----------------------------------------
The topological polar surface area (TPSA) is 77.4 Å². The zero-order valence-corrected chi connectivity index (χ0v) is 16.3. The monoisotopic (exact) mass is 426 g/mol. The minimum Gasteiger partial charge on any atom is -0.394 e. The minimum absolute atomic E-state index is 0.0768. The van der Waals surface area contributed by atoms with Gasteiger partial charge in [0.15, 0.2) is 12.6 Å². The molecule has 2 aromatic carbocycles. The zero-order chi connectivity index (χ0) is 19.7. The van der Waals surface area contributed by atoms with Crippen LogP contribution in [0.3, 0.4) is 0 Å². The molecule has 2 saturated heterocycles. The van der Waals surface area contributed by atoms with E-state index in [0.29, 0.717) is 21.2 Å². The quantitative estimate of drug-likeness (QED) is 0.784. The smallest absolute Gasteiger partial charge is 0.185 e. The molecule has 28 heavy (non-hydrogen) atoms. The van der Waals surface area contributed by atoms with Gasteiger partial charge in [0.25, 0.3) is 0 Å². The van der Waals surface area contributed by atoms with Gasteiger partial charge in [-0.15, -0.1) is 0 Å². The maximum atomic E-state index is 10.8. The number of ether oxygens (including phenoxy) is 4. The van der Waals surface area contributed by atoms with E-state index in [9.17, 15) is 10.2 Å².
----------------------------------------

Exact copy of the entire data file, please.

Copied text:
The topological polar surface area (TPSA) is 77.4 Å². The zero-order valence-corrected chi connectivity index (χ0v) is 16.3. The monoisotopic (exact) mass is 426 g/mol. The minimum Gasteiger partial charge on any atom is -0.394 e. The minimum absolute atomic E-state index is 0.0768. The van der Waals surface area contributed by atoms with Gasteiger partial charge in [0.15, 0.2) is 12.6 Å². The molecule has 2 aromatic carbocycles. The zero-order chi connectivity index (χ0) is 19.7. The van der Waals surface area contributed by atoms with Crippen LogP contribution in [0.3, 0.4) is 0 Å². The molecule has 2 saturated heterocycles. The van der Waals surface area contributed by atoms with E-state index in [0.29, 0.717) is 21.2 Å². The quantitative estimate of drug-likeness (QED) is 0.784. The smallest absolute Gasteiger partial charge is 0.185 e. The molecule has 28 heavy (non-hydrogen) atoms. The van der Waals surface area contributed by atoms with Gasteiger partial charge in [0.25, 0.3) is 0 Å². The van der Waals surface area contributed by atoms with Gasteiger partial charge in [-0.15, -0.1) is 0 Å². The maximum atomic E-state index is 10.8. The number of ether oxygens (including phenoxy) is 4. The van der Waals surface area contributed by atoms with E-state index in [9.17, 15) is 10.2 Å².